Tiles, Microsoft's term for its app icons, are arranged in groups. A long press on a tile will select it, and you can change its position or group from there. You can also pinch to zoom out and get a global view of your groups, or create custom groups by dragging a tile to the right edge and releasing it.
Where the left and right edges are global, the top and bottom edges are for the apps themselves. In Internet Explorer, for example, this means that your location bar is at the bottom, and your tabs are up top. On the Start screen, you can get a list view of all your apps. In Mail, you can set up accounts--including non-Microsoft ones like Gmail, create folders, sync and more.
This worked well in almost all cases. The only one that caused me problems was the Calendar, where about half the time swiping from the left moved me back a day instead of pulling me into my previous app. Again, this could easily be a factor the demo device Microsoft lent me, a Samsung tablet currently available in stores with Windows 7.
The Desktop tile will jump you directly into a Windows 7-style desktop, complete with Recycle Bin, traditional Internet Explorer, Windows Explorer, and taskbar. A keyboard icon next to the system tray forces the Windows 8 soft keyboard to appear, with options for splitting it for vertical orientation, or using a stylus for handwriting recognition. The side edges still work here, though, and it's much more responsive to touch than Windows 7. I was actually quite impressed how even on the older demo hardware that Microsoft lent me, the desktop mode of Windows 8 was incredibly accurate.
Of course, Windows 8's desktop mode is really for easing the transition to the Metro interface. More on that below in the Features section.
Navigating Windows 8: Keyboard and mouse
Because Windows 8 is intended as unified system for both PC and tablet, it works as well with a keyboard and mouse as it does with touch. As with seemingly everything in Windows 8, this too serves two masters. Sure, it gives you the precision required for Photoshop editing or navigating a spreadsheet's cells, but it's also Microsoft waving a big flag that proclaims Windows 8's usefulness. You get touch, mouse-like precision, and keyboard hot keys in Windows 8, Microsoft is saying. If they could give you a way to interface with the OS via Morse code, that would be in here, too.
Not only do hot keys work, but from what I can tell, all the major hot keys in Windows 7 perform the same functions in Windows 8, as well as some new ones. These include Win+Print Screen to take a screenshot, which then gets automatically saved to your Photos app, or using the Windows key to switch between the Start screen and your last-used app.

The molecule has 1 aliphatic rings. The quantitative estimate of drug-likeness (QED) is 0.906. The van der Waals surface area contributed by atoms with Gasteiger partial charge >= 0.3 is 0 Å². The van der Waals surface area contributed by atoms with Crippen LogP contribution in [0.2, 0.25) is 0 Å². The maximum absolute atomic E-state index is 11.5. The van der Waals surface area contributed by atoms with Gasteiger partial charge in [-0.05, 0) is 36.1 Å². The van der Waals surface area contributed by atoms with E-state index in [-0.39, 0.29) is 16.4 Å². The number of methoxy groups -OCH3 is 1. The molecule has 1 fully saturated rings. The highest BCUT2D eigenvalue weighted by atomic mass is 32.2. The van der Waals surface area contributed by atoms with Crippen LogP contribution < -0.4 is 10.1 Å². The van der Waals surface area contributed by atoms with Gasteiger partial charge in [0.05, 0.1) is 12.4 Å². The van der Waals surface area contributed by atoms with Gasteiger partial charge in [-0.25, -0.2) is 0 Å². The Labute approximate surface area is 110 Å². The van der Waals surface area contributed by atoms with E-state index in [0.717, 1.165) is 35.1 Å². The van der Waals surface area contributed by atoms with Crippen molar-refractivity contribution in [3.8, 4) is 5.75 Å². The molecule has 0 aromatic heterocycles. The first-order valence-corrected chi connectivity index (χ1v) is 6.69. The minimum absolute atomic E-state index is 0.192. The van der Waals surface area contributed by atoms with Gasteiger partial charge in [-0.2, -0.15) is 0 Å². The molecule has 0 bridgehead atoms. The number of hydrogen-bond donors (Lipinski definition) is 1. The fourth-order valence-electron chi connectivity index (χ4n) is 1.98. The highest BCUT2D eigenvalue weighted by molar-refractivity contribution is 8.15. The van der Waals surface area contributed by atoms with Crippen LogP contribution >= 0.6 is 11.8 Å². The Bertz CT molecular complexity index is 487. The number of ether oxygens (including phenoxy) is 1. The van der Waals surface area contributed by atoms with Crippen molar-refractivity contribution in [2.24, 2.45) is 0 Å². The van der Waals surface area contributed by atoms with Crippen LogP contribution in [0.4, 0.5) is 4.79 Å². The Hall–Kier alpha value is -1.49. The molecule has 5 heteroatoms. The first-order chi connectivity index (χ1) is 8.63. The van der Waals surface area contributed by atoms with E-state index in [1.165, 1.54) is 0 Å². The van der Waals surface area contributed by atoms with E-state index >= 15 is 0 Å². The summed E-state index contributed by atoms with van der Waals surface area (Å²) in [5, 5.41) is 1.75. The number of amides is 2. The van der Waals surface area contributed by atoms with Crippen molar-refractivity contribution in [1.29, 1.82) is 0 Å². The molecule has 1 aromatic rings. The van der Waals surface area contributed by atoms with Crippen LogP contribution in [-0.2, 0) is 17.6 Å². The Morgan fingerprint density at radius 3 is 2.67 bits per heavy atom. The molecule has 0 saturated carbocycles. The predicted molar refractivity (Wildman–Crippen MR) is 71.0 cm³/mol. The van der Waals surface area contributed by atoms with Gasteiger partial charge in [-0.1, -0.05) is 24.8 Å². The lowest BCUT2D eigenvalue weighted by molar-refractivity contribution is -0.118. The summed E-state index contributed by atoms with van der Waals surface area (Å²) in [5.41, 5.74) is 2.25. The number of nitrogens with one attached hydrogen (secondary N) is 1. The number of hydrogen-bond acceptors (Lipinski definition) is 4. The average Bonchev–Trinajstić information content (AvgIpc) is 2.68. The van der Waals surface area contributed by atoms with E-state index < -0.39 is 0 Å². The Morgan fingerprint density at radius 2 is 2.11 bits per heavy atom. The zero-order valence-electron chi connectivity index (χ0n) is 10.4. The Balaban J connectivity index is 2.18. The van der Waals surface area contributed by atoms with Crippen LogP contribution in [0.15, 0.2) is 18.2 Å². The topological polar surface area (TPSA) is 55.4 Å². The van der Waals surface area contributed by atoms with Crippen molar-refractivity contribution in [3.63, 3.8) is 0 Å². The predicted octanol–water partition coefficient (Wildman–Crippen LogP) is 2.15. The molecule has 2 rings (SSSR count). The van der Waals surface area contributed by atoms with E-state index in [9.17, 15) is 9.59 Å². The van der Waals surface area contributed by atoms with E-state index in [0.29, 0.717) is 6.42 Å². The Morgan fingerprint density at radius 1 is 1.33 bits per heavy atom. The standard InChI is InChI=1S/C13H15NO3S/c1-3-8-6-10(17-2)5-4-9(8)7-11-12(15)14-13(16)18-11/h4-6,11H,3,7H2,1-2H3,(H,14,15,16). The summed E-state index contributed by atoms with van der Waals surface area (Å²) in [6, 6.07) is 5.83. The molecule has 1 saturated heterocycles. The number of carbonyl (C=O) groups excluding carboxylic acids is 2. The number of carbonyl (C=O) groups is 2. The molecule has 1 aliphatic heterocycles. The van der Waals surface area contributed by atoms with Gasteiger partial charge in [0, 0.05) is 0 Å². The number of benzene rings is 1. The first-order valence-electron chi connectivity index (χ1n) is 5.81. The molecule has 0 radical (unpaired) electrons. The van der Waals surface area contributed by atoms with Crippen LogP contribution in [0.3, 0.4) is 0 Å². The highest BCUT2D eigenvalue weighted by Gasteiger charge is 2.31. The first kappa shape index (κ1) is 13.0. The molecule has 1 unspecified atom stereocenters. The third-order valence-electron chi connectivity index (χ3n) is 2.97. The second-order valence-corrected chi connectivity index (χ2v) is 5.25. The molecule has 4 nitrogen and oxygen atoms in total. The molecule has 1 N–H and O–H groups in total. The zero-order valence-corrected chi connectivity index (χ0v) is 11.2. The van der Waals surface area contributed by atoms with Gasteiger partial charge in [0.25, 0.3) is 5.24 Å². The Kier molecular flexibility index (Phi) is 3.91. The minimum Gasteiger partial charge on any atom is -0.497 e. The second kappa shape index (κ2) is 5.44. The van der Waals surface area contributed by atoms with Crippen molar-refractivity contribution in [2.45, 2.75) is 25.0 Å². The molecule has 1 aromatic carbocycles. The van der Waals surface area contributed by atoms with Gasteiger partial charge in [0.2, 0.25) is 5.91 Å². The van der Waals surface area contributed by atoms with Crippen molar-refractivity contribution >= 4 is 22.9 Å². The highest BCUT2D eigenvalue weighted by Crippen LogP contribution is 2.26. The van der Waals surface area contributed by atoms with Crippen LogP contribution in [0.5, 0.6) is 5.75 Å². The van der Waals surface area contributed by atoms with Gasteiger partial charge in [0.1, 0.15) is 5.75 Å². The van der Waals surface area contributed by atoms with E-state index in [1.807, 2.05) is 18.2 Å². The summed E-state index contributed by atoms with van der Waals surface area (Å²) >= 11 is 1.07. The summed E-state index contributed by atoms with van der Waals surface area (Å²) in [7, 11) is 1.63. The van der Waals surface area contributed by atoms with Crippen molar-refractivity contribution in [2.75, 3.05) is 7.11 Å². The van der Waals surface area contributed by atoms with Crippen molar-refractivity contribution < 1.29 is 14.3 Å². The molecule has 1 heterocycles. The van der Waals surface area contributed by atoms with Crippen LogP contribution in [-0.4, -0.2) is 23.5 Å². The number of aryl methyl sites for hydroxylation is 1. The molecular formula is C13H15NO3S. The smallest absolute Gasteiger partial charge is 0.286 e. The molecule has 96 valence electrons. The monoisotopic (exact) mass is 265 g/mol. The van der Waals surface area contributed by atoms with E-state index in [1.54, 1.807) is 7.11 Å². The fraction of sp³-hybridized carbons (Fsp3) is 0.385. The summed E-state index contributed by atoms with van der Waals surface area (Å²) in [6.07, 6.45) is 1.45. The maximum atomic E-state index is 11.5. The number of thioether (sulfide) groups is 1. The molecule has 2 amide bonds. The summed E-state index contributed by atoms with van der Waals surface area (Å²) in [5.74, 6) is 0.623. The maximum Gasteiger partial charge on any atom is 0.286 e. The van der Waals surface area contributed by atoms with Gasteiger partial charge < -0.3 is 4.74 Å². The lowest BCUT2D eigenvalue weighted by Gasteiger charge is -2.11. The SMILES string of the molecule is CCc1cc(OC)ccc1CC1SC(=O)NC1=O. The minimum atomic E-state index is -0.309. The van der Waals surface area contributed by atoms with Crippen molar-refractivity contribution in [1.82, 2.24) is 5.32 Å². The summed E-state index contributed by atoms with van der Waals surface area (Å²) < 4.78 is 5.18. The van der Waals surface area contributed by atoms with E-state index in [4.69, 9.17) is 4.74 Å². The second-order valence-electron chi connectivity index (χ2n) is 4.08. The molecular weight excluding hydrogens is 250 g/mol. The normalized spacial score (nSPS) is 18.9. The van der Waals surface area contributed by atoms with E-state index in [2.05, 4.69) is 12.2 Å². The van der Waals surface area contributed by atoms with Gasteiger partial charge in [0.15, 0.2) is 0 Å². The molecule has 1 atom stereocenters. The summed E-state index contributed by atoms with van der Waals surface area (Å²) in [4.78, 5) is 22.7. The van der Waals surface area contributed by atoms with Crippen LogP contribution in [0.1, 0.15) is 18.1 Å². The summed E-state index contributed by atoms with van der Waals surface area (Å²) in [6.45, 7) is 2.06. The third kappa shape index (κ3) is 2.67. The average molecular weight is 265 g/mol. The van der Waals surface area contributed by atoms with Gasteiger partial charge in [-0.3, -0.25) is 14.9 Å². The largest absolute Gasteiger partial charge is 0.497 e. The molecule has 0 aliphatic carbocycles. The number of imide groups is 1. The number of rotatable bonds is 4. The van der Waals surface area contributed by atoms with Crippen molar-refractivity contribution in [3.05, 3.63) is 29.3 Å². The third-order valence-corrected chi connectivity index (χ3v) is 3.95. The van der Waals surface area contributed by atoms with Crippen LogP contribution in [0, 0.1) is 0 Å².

One of the best keyboard functions is that you can pull up an app from the Start screen just by beginning to type. It's ridiculously simple and effective: type "ma" when on the Start screen, and a list of apps with "ma" in their name appear in the center of the screen, but on the right you can flip from Apps to Settings to Files that have the same "ma" string.
Not much will happen when you first connect a mouse to Windows 8. As soon as you move the mouse, though, a scroll bar will appear along the bottom edge of the Start screen. You can then use the scroll bar to navigate through your groups, or you can use the scroll wheel for that--so the vertical motion is interpreted by Windows 8 as a horizontal scroll.
Move the mouse to the lower left corner to reveal your Start screen, or the upper left corner for your most recently visited app. If you then move the mouse alongside the left edge, it will reveal your other most recently used apps.
The mouse has been enabled for apps, too. So in Internet Explorer, for example, a back navigation arrow appears on the left, and a forward nav arrow appears on the right edge. Mouse to the lower-right corner to see reveal the navigation charms, and then mouse up along the edge to use them.
Right-clicking reveals the "app edges," the app-specific options from the top and bottom screen edges, while a button denoted by a magnifying glass on the far right of the scroll bar zooms you in and out of your groups.
If you're on the lock screen, you click and drag it up to reveal the password dialog. It may sound like a lot that's different from the touch workflow, but it's actually quite simple. You can even use the mouse for your picture login.
It's impressive how well Microsoft has been able to replicate the touch workflow with the mouse and keyboard. I don't think we've ever seen the two integrated quite like this before. The multiple ways to interface with the interface also will go a long way towards convincing previous Windows owners and perhaps even skeptics that Windows 8 is all that and a bag of chips. Most importantly, though, both work well with your apps.
From social and security to sync, Windows 8 lives on the cusp of what's expected from a modern operating system. And if it's nothing else, Windows 8 is integrated.
Windows 8 is quite the social butterfly. Not only can it shmooze with the best of them, it actually may be the best. If you're looking for an integrated social experience, Windows 8 comes very close to having it all. Unlike iOS, which requires you to dive into apps as if they were buckets of specific information, Windows 8 is broad and expansive. Start screen tiles are natively integrated with your apps; it is impossible to de-couple them, and I can't see a reason for why would you want to.